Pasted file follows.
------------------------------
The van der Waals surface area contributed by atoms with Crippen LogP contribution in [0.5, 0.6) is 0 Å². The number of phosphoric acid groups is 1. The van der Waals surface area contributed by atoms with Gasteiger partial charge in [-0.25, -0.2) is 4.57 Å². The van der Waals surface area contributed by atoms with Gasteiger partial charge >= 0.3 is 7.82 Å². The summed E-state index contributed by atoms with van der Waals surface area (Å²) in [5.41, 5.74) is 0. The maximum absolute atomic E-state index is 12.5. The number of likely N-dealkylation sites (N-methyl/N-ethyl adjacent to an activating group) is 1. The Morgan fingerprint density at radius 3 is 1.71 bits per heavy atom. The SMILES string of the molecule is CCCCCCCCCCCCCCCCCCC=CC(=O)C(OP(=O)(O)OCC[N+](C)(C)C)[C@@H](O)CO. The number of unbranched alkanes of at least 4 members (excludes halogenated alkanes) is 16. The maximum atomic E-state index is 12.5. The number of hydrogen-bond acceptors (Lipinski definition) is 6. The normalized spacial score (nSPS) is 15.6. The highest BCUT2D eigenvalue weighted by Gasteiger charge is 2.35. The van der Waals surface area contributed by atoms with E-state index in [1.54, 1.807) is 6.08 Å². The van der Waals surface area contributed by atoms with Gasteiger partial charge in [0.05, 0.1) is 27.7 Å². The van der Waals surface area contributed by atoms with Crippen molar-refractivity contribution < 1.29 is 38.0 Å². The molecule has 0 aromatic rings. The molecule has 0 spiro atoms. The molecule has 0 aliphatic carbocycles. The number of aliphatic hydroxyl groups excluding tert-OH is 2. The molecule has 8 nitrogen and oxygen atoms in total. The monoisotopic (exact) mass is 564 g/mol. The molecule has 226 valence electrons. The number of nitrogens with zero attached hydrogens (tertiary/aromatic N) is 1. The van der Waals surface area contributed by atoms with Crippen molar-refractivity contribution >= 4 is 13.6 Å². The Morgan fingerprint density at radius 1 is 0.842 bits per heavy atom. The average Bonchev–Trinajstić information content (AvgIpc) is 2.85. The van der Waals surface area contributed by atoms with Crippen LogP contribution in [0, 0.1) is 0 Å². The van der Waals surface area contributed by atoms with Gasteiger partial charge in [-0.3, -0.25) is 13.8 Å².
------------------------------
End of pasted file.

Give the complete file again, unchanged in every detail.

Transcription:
The van der Waals surface area contributed by atoms with Crippen LogP contribution in [0.5, 0.6) is 0 Å². The number of phosphoric acid groups is 1. The van der Waals surface area contributed by atoms with Gasteiger partial charge in [-0.25, -0.2) is 4.57 Å². The van der Waals surface area contributed by atoms with Gasteiger partial charge >= 0.3 is 7.82 Å². The summed E-state index contributed by atoms with van der Waals surface area (Å²) in [5.41, 5.74) is 0. The maximum absolute atomic E-state index is 12.5. The number of likely N-dealkylation sites (N-methyl/N-ethyl adjacent to an activating group) is 1. The Morgan fingerprint density at radius 3 is 1.71 bits per heavy atom. The SMILES string of the molecule is CCCCCCCCCCCCCCCCCCC=CC(=O)C(OP(=O)(O)OCC[N+](C)(C)C)[C@@H](O)CO. The number of unbranched alkanes of at least 4 members (excludes halogenated alkanes) is 16. The maximum atomic E-state index is 12.5. The number of hydrogen-bond acceptors (Lipinski definition) is 6. The normalized spacial score (nSPS) is 15.6. The highest BCUT2D eigenvalue weighted by Gasteiger charge is 2.35. The van der Waals surface area contributed by atoms with E-state index in [1.54, 1.807) is 6.08 Å². The van der Waals surface area contributed by atoms with Gasteiger partial charge in [0.05, 0.1) is 27.7 Å². The van der Waals surface area contributed by atoms with Crippen molar-refractivity contribution < 1.29 is 38.0 Å². The molecule has 0 aromatic rings. The molecule has 0 spiro atoms. The molecule has 0 aliphatic carbocycles. The number of aliphatic hydroxyl groups excluding tert-OH is 2. The molecule has 8 nitrogen and oxygen atoms in total. The monoisotopic (exact) mass is 564 g/mol. The molecule has 226 valence electrons. The number of nitrogens with zero attached hydrogens (tertiary/aromatic N) is 1. The van der Waals surface area contributed by atoms with Crippen molar-refractivity contribution >= 4 is 13.6 Å². The Morgan fingerprint density at radius 1 is 0.842 bits per heavy atom. The average Bonchev–Trinajstić information content (AvgIpc) is 2.85. The van der Waals surface area contributed by atoms with Crippen LogP contribution in [0, 0.1) is 0 Å². The van der Waals surface area contributed by atoms with Gasteiger partial charge in [-0.3, -0.25) is 13.8 Å².